root#net ads testjoin Using short domain name -- TAKEAWAY Joined 'LEMONADE' to realm 'TAKEAWAY.BIZ'
In the event that the ADS trust was not established, or is broken for one reason or another, the following error message may be obtained:
root#net ads testjoin -UAdministrator%secret Join to domain is not valid
The following demonstrates the process of creating a machine trust account in the target domain for the Samba server from which the command is executed:
root#net rpc join -S FRODO -Uroot%not24get Joined domain MIDEARTH.
The joining of a Samba server to a Samba domain results in the creation of a machine account. An example of this is shown here:
root#pdbedit -Lw merlin\$ merlin$:1009:9B4489D6B90461FD6A3EC3AB96147E16:\ 176D8C554E99914BDF3407DEA2231D80:[S ]:LCT-42891919:
The S in the square brackets means this is a server (PDC/BDC) account. The domain join can be cast to join purely as a workstation, in which case the S is replaced with a W (indicating a workstation account). The following command can be used to affect this:
root#net rpc join member -S FRODO -Uroot%not24get Joined domain MIDEARTH.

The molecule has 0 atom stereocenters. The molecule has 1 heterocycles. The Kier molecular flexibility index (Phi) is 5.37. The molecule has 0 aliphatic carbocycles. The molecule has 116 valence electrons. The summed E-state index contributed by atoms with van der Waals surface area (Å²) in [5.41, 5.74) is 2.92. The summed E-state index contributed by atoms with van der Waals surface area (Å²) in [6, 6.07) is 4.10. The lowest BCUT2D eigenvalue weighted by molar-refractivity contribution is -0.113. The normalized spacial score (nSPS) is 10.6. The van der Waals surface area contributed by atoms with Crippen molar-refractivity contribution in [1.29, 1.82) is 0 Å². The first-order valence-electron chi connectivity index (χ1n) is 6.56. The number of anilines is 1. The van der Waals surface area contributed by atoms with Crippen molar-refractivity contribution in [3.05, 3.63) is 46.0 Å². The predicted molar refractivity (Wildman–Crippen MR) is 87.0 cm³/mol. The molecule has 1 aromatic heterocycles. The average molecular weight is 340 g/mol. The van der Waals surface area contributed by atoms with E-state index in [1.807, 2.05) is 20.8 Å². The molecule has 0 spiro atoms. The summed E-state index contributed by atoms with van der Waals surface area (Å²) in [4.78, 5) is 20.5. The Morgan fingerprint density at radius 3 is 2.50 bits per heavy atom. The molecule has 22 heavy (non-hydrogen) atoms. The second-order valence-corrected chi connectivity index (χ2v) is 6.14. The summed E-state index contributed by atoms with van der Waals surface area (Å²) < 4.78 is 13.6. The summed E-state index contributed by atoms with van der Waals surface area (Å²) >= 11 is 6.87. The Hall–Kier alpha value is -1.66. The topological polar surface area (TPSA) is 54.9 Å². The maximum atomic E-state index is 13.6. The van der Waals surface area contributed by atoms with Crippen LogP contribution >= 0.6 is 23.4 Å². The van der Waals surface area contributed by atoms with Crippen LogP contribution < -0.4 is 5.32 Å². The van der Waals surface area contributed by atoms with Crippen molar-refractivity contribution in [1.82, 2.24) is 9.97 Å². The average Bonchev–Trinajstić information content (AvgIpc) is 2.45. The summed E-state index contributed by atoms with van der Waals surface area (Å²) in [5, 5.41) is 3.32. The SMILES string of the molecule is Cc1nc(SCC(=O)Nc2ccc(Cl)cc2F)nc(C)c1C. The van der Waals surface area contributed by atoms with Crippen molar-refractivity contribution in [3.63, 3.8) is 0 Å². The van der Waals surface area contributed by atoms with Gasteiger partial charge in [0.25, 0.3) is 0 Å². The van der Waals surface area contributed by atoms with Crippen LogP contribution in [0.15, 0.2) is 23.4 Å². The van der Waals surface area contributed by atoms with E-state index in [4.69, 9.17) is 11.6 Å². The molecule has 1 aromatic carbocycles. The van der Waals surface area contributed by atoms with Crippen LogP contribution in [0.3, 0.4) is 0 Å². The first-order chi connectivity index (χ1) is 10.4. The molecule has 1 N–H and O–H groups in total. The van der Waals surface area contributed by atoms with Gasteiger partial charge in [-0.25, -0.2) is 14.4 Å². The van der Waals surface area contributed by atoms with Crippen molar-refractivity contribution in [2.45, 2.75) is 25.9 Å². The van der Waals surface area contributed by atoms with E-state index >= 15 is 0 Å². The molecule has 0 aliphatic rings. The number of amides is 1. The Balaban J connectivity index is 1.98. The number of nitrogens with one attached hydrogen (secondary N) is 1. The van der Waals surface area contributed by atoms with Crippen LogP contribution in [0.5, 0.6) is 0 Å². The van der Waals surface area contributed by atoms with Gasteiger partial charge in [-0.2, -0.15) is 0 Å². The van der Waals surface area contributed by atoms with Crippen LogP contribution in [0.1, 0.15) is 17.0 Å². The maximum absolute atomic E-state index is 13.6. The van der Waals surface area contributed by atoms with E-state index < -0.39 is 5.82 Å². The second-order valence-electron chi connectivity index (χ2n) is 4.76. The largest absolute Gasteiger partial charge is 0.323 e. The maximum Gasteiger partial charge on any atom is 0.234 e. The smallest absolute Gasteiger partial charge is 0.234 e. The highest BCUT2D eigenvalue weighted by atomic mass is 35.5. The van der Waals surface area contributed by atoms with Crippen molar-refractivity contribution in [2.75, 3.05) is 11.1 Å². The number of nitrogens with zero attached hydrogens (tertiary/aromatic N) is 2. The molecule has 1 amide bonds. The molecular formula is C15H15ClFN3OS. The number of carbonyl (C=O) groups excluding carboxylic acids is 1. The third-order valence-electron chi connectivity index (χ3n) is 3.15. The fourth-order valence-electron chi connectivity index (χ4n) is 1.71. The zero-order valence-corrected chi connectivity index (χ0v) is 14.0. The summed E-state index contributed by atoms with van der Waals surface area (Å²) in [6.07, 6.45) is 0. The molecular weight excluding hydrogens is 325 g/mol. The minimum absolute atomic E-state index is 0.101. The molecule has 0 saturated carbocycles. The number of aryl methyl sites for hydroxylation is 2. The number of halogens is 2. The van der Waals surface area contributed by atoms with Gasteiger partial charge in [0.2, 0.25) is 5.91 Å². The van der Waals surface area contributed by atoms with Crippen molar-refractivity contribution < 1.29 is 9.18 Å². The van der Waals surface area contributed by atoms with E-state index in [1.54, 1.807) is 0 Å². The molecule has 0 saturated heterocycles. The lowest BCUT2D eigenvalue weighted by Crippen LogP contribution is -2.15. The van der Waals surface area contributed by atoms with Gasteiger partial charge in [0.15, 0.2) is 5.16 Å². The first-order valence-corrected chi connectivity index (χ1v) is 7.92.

Note that the command-line parameter
member makes this join specific. By default
the type is deduced from the
smb.conf file configuration. To specifically join as a PDC or BDC, the
command-line parameter will be
[PDC | BDC]. For example:
root#net rpc join bdc -S FRODO -Uroot%not24get Joined domain MIDEARTH.
It is best to let Samba figure out the domain join type from the settings in the
The command to join a Samba server to a Windows ADS domain is shown here:
root#net ads join -UAdministrator%not24get Using short domain name -- GDANSK Joined 'FRANDIMITZ' to realm 'GDANSK.ABMAS.BIZ'
There is no specific option to remove a machine account from an NT4 domain. When a domain member that is a